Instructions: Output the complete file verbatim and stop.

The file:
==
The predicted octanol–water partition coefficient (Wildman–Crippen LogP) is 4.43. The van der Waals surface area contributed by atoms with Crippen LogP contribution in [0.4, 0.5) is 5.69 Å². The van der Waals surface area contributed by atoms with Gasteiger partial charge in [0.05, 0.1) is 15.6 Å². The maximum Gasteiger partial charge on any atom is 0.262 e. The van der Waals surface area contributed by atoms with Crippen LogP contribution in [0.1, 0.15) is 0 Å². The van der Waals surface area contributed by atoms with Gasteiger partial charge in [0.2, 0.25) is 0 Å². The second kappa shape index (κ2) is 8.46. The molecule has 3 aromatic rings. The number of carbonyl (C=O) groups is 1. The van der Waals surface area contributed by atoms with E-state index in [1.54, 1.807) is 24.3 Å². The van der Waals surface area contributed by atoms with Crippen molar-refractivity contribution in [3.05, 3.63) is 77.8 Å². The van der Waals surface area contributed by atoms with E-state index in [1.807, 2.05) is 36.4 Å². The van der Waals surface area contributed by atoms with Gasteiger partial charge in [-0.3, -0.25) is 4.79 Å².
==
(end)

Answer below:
The predicted octanol–water partition coefficient (Wildman–Crippen LogP) is 4.43. The van der Waals surface area contributed by atoms with Crippen LogP contribution in [0.4, 0.5) is 5.69 Å². The van der Waals surface area contributed by atoms with Gasteiger partial charge in [0.05, 0.1) is 15.6 Å². The maximum Gasteiger partial charge on any atom is 0.262 e. The van der Waals surface area contributed by atoms with Crippen LogP contribution in [0.1, 0.15) is 0 Å². The van der Waals surface area contributed by atoms with Gasteiger partial charge in [0.2, 0.25) is 0 Å². The second kappa shape index (κ2) is 8.46. The molecule has 3 aromatic rings. The number of carbonyl (C=O) groups is 1. The van der Waals surface area contributed by atoms with E-state index in [1.54, 1.807) is 24.3 Å². The van der Waals surface area contributed by atoms with Crippen molar-refractivity contribution in [3.05, 3.63) is 77.8 Å². The van der Waals surface area contributed by atoms with E-state index in [1.807, 2.05) is 36.4 Å². The van der Waals surface area contributed by atoms with Gasteiger partial charge in [-0.3, -0.25) is 4.79 Å².